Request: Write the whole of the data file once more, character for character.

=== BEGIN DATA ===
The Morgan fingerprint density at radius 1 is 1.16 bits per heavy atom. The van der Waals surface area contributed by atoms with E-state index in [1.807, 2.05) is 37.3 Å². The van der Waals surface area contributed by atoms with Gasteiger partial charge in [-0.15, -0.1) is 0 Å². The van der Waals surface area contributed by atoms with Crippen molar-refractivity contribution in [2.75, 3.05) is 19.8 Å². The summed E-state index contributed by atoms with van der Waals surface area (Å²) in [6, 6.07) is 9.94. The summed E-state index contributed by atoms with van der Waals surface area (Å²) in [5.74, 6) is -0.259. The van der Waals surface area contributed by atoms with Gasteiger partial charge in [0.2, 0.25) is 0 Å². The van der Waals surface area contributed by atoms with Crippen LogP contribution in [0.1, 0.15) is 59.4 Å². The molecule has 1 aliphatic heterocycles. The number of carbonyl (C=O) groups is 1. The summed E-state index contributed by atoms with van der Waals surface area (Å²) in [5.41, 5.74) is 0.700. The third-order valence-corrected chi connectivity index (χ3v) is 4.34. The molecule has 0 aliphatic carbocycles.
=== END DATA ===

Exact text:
The Morgan fingerprint density at radius 1 is 1.16 bits per heavy atom. The van der Waals surface area contributed by atoms with E-state index in [1.807, 2.05) is 37.3 Å². The van der Waals surface area contributed by atoms with Gasteiger partial charge in [-0.15, -0.1) is 0 Å². The van der Waals surface area contributed by atoms with Crippen molar-refractivity contribution in [2.75, 3.05) is 19.8 Å². The summed E-state index contributed by atoms with van der Waals surface area (Å²) in [6, 6.07) is 9.94. The summed E-state index contributed by atoms with van der Waals surface area (Å²) in [5.74, 6) is -0.259. The van der Waals surface area contributed by atoms with Gasteiger partial charge in [0.2, 0.25) is 0 Å². The van der Waals surface area contributed by atoms with Crippen LogP contribution in [0.1, 0.15) is 59.4 Å². The molecule has 1 aliphatic heterocycles. The number of carbonyl (C=O) groups is 1. The summed E-state index contributed by atoms with van der Waals surface area (Å²) in [5.41, 5.74) is 0.700. The third-order valence-corrected chi connectivity index (χ3v) is 4.34. The molecule has 0 aliphatic carbocycles.